Charlie Weston: Another fine fudge as credit unions work lobbying magic to prevent forced mergers
HOW do you make fudge? One way involves mixing together milk, sugar and butter.
The other way you can produce a fudge is to take a politically powerful credit union movement, add in a government scared of the famed lobbying ability of credit union members, and sprinkle in a dash of regulator for good measure.
Mix well, bring it to the boil and allow it to stand.
What you get is a credit union commission report that has dissolved into a soft and gooey mix.
Less than a year ago, the Government called on the considerable expertise of Queen's University professor of financial services Donal McKillop to head up a commission to map out the future for the co-operative savings and loans sector.
The commission was stuffed with representatives from various credit union bodies, which is as it should be. The registrar of credit unions, James O'Brien of the Central Bank, some civil servants and a number of independent voices were also among the 13-strong committee.
Appointed in May last year, the commission has now produced its final report.
Credit unions are to be encouraged to merge, with a new body called the Credit Union Restructuring Body (ReBo, for short) to be set up by the summer to fund, advise and prompt tie-ups.
There will be no forced takeovers or mergers.
This is despite the fact that the Central Bank, as the regulator of the sector, has extensive powers to force the closure of failing credit unions, press for a merger or have a special manager appointed. A manager was imposed on Newbridge Credit Union three months ago.
But the heavy-handed approach the Central Bank displayed in Newbridge seems to have been stymied.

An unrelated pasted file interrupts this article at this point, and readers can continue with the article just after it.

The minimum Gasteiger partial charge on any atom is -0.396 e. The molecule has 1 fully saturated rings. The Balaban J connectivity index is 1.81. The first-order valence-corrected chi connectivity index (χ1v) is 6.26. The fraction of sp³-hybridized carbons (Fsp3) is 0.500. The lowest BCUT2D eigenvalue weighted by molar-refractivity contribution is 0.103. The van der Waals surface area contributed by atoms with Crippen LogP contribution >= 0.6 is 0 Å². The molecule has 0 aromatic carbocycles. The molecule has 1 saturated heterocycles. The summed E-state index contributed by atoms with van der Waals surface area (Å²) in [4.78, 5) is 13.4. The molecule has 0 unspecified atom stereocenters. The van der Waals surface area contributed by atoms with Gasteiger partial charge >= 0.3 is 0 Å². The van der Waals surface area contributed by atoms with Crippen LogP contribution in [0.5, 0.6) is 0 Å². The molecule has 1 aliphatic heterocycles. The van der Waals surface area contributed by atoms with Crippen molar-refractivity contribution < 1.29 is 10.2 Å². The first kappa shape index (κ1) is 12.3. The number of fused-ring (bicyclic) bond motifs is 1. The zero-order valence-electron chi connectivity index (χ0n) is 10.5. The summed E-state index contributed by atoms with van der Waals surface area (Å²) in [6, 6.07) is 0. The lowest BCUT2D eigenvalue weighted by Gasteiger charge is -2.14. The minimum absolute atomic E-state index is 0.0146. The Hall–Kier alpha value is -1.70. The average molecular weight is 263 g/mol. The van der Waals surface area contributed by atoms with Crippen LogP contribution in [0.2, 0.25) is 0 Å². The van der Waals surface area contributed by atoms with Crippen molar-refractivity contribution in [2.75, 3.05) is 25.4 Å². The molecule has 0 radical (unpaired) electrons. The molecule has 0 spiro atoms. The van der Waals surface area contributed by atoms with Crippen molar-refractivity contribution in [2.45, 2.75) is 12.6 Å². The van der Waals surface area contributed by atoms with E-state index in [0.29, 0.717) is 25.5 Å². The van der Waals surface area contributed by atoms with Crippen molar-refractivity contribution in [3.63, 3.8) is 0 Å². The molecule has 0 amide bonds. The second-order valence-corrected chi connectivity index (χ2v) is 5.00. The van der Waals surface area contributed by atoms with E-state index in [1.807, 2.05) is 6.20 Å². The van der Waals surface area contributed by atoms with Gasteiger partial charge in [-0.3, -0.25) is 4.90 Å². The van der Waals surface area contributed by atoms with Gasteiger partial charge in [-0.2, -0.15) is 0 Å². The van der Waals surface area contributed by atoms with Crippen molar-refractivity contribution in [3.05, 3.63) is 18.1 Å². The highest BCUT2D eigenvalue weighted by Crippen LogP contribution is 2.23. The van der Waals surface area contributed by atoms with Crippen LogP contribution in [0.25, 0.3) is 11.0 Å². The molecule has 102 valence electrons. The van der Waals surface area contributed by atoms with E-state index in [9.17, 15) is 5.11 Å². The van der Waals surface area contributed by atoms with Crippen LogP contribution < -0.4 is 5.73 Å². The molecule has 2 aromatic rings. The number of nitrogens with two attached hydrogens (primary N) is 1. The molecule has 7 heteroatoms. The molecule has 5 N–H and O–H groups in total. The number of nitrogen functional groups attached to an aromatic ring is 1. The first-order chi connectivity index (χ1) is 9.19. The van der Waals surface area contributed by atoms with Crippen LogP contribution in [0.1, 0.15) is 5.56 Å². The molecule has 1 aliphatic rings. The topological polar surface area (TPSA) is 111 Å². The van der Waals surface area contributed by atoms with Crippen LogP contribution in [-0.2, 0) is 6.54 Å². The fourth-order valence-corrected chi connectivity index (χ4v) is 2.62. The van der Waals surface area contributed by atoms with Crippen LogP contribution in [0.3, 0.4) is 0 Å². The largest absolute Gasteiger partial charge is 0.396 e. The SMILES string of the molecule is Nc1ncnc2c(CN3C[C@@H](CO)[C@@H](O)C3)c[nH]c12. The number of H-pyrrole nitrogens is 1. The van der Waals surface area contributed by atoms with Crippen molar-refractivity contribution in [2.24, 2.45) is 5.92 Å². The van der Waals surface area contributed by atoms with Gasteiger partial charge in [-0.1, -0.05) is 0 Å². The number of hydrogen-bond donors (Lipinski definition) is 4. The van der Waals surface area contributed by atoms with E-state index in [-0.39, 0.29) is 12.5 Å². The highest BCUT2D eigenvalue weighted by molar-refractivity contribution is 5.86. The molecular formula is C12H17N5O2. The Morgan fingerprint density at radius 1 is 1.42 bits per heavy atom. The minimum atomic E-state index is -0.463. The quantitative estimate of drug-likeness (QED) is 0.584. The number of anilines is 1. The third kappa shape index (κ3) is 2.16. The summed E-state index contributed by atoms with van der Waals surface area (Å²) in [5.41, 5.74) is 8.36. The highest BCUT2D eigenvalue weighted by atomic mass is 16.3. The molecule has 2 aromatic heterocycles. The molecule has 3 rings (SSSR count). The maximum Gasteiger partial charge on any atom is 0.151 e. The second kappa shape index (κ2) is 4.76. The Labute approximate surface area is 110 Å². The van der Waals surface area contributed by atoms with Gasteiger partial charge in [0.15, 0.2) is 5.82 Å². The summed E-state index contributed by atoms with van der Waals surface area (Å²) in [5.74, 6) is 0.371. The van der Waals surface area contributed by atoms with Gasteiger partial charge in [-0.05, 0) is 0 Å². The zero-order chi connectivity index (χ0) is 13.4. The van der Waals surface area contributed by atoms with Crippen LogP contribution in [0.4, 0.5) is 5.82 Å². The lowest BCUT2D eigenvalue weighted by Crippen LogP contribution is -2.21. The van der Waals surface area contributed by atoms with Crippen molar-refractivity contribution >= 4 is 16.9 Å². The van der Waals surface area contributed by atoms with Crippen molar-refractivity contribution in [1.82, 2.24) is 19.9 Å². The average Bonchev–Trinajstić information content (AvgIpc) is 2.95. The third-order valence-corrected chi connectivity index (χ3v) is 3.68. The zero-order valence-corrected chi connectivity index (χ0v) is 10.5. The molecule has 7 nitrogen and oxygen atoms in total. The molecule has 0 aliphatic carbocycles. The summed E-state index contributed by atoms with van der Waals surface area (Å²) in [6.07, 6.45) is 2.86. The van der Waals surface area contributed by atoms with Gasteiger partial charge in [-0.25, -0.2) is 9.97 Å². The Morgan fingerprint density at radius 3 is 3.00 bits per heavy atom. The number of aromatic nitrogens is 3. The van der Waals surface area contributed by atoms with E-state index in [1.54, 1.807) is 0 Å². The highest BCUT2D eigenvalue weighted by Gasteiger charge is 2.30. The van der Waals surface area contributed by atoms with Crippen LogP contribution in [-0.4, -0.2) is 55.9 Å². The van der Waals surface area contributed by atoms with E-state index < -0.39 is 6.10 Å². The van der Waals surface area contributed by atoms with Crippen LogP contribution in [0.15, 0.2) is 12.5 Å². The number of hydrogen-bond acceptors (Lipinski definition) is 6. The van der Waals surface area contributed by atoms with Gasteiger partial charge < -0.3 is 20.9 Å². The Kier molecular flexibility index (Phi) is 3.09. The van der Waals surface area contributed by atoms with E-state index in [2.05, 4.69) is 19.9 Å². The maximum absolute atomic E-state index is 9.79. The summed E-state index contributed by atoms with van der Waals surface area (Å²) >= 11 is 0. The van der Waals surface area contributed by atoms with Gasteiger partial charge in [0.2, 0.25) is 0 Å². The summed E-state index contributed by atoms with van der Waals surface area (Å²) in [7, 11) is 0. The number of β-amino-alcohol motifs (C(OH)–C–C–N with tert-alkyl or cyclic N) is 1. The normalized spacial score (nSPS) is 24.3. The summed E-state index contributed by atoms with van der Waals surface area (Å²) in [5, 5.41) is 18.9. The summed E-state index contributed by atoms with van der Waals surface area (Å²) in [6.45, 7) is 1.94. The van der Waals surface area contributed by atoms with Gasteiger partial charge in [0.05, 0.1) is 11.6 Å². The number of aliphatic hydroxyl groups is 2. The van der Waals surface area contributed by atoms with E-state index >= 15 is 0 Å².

All future mergers will be voluntary. The sector has flexed its considerable political muscle and the results are to be seen in the make-up the proposed new restructuring body.
ReBo will be made up of members of the League of Credit Unions and the Credit Union Development Association, along with representatives from the Central Bank.
Forced mergers of weak and badly run credit unions are off the agenda. Instead, a softly-softly approach will be taken to encouraging failing credit unions to merge.
This is despite the fact that many of the State's credit unions are under severe financial pressure.
The commission pointed out that 51 credit unions out of a total of 404 in the State have insufficient capital to withstand loan losses, while 25 could be considered "seriously under capitalised".
Loan arrears across the movement, where each credit union is owned and operated independently, collectively stand at €1bn. The lending co-ops have had to put aside €801m to provide for bad debts.
A volunteer organisation that is to be protected. But maybe, just maybe, credit unions should be protected from themselves.
With ReBo in the steering seat, the Central Bank has been muzzled. One should never under estimate the power of the credit union movement.